Democracy at Four Feet Tall
This morning I dropped my first grader off in front of our neighborhood elementary school at 8:15 am. I came back to pick him up at noon, right after lunch and loaded him into the car with his 3-year-old and 8-month-old brothers, wedged into our SUV beside the toddler I babysit on Thursdays. I had emailed his teacher the night before to give her the heads up that his education would be taking him outside the classroom walls today; he would be seeing democracy in action.
The ride to the free speech space on Iowa State University campus was as loud and animated as one might imagine, and unfolding all of these tiny humans into strollers and baby carriers in the freezing parking lot was not the smoothest ten minutes of my life. But with individually portioned snack baggies all things art possible.
Behind his glasses, my seven-year old’s eyes shone with bewilderment, despite the careful explanation I had given him last night while we made our signs together. It’s not every day that folks in our sleepy little Midwestern town gather to exercise our democratic rights, and I knew he remained befuddled about the whole thing. Portland or Austin, this is not. Central Iowa is about 90% white, a pocket of the country that prides itself on safety and homespun virtue. It’s all too easy to feel removed from injustice here, and even easier to fail to act against it.
But today that wasn’t the story; today we were rising up. And I needed my children to witness it.
After President Trump signed the executive order that would come to be known as the “travel ban”, three Iranian ISU scholars were unable to return to campus and countless other students and scholars were left with a bleak, uncertain future. As we walked around the handmade signs dotting the demonstration area, the deeply personal nature of the executive order hit me in new ways.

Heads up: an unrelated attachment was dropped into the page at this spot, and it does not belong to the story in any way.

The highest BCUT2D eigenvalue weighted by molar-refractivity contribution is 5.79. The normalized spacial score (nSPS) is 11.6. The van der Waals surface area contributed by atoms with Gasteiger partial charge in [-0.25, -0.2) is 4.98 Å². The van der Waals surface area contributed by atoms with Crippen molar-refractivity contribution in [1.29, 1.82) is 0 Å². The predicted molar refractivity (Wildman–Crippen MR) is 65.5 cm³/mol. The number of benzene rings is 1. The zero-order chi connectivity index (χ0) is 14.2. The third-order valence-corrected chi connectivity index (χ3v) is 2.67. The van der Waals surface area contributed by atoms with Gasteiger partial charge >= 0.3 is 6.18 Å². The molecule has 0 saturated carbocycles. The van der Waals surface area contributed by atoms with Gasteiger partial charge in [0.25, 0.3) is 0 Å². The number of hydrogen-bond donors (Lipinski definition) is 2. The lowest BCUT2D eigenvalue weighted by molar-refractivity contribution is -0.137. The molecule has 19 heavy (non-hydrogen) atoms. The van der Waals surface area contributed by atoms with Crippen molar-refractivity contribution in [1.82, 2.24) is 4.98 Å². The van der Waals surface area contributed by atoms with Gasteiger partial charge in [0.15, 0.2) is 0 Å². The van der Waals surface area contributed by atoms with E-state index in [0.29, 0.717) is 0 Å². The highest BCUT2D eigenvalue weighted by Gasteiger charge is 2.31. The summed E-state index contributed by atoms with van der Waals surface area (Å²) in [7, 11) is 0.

I looked left: "I’m banned from seeing my mom."
I looked right: "Now I have to choose between my family and school."
While the babies snuggled in and my preschooler ran wild, I knelt down at eye level with my oldest and explained the signs one by one. We talked again about the signs he had made – white gift boxes stapled together, red and black Sharpie etching misspelled words, precious offerings that read “Let Them In” and “Love Everybody” – and why the words we use always matter. He stood, four feet tall, and understood.
I’m always telling my children to use their words. If I’m honest, this is less because I’m a mature, pacifistic maternal figure and more because I hold genuine respect and concern for my eardrums. Still, words carry unmatched power. Most children know nothing of policy or terrorism or immigration reform but ask any child and he will tell you of words. Words break hearts and words heal hearts. If there is anything a human being of any age can understand, it is that.
Brown, black, and white-skinned college students admired the signs my son had made; the simple healing he carried in his small hands. Some took pictures on their phones and I made sure he noticed, because in order to keep using our words most of us need to know that someone is listening.
An hour later, as I drove back to his elementary school, the three tinies dozed off and my little reader looked thoughtfully out the window. “Mom, one sign said, ‘this is not okay’.”
I smiled sadly at him. “Do you think it’s okay?”
“No, it’s not.”
We kept our voices low, whether to stay the sleeping babies or out of reverence for the subject matter, I’m still not sure. I spoke of courts and judges, checks and balances, and the structure of government that makes our country just.
But most of all I spoke of words: words spoken and written and phoned in by millions of citizens, our voices rising high and loud and strong together. I told him that what we did today was small, so small, but that people all over the country were doing the very same thing. That, I told my son, is what makes things change. That is what makes America great. We are able to use our words, and we do.
If you want to blow a seven-year old’s mind, tell him he just did something that could get a man thrown in jail in another country. I watched his eyes widen a millimeter and his spine grow taller as he processed that new information, and we talked about the honor and responsibility of being a citizen of democracy. As we walked back through the doors of our neighborhood elementary school, I kissed him goodbye to go play with his little United Nations of classmates.
“Be brave and kind,” I whispered -- like I always do.